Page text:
Georgia Developments Unfolding

By Jim Ellis

Rev. Raphael Warnock

Feb. 3, 2020 — Several things became clearer late last week about the Georgia Senate special election.

As expected, Rev. Raphael Warnock, pastor of the historic Ebenezer Baptist Church in Atlanta where Dr. Martin Luther King Jr. worshipped, co-pastored with his father, and where his funeral service was conducted, announced his US Senate candidacy.

Rev. Warnock becomes the second major declared Democratic candidate, joining Atlanta businessman Matt Lieberman, the son of 2000 Democratic Vice Presidential nominee and ex-Connecticut senator, Joe Lieberman. Additionally, former US Attorney and ex-state senator, Ed Tarver, also confirmed that he will enter the race within the next few weeks.

A few days ago, as we previously covered, north Georgia Rep. Doug Collins (R-Gainesville) officially became a candidate, ostensibly challenging appointed Sen. Kelly Loeffler (R).

Also, as we reported, a move is underway within the Georgia legislature to change the scheduled primary date in order to add the Senate special to the regular 2020 election calendar. Gov. Brian Kemp (R) scheduled the special as a jungle primary to occur concurrently with the general election on Nov. 3. All candidates will be on the same ballot with the top two advancing to a Jan. 5, 2021 run-off should no one receive majority support.

Late last week, proponents of the legislation, which most believe would help both Rep. Collins and the Democrats, were confronted with a roadblock that looks to derail their efforts. After the bill passed through the initial policy committee with only one opposition vote, the legislation was returned to the panel for technical reasons.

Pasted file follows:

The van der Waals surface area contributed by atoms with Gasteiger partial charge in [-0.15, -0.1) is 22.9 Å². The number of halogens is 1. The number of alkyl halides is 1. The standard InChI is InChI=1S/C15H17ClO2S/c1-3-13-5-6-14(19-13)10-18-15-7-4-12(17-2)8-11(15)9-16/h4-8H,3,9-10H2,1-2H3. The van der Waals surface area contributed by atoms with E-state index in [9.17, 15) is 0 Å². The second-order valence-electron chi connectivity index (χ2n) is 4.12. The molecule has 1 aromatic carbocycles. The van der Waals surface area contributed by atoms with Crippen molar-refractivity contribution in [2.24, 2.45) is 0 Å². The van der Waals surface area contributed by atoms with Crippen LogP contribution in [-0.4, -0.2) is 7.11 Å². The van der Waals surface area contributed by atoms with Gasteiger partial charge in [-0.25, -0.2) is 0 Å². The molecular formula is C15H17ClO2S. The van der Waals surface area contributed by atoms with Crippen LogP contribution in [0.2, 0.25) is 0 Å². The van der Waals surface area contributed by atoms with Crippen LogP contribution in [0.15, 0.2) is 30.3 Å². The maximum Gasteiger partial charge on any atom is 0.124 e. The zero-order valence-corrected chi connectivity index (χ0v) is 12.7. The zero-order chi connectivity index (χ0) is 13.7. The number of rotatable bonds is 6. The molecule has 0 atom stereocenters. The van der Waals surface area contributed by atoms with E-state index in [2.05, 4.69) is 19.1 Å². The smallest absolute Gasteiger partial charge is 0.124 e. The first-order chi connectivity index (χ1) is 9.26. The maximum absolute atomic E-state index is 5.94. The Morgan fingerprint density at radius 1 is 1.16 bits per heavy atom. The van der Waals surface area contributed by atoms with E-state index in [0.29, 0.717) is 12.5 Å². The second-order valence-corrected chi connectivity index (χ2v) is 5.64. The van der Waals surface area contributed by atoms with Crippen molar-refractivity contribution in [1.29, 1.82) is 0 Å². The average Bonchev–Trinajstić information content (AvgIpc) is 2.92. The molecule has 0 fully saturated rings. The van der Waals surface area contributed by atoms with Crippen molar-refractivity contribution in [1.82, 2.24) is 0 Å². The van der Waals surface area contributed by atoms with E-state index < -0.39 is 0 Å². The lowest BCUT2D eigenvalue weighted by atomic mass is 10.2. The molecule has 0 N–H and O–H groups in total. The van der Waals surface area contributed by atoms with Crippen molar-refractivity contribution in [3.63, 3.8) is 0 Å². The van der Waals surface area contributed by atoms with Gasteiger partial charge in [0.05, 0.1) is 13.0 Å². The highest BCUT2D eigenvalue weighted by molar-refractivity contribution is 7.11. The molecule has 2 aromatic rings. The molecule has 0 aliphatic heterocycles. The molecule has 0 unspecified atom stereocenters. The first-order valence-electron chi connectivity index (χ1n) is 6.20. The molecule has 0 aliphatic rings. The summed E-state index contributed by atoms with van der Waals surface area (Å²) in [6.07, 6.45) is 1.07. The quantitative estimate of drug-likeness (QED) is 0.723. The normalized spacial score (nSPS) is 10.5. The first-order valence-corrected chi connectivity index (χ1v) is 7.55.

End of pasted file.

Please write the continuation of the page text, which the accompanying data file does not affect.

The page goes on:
House Speaker David Ralston (R-Blue Ridge), who is from Collins’ district, said that even if the special election schedule bill were to pass it would not apply to this year’s calendar. The legislation would only apply to future electoral contests. Such a ruling means that Gov. Kemp’s jungle primary calendar will almost assuredly be the official schedule for the current Senate special election.

Statements coming from the National Republican Senatorial Committee spokespeople have been derisive toward Rep. Collins challenging Sen. Loeffler, saying his move will divide the party and give the Democrats a chance to win the seat. Some even claim the contest will hurt President Trump’s ability to carry Georgia in the national election. We tackled this latter argument earlier in the week and came to the opposite conclusion. Because both candidates will be running as close allies of the president, right-of-center turnout should actually increase because of the competitive Senate race.

Some Democrats, looking at the jungle primary set-up, fear that the format could yield both Loeffler and Collins advancing to the run-off. With three Democratic candidates vying for support from a smaller vote base than Republicans, it is surmised that the aggregate totals could break in such a way that the strongest Dem only finishes third. Hence, Democratic support in the legislature is strong for the schedule change bill.

Rep. Collins counters some of the institutional Republican arguments against his candidacy with a McLaughlin Associates poll that gives the congressman a 32-11 percent lead over Sen. Loeffler following Lieberman, who would capture first place with 42 percent. This poll, however, was conducted from Dec. 16-18, soon after Loeffler was appointed and did not include the names of any other Democratic potential candidates. It was also before Sen. Loeffler engaged in a $2.6 million media buy where she proclaims strong loyalty to President Trump, a move to weaken Collins’ base.

It now appears that we will see 10 months of campaigning for this special election with an unclear outcome. With the increased number of credible candidates emerging, advancing to an early 2021 run-off appears likely. Who will occupy the two run-off slots, however, is difficult to ascertain at the present time.

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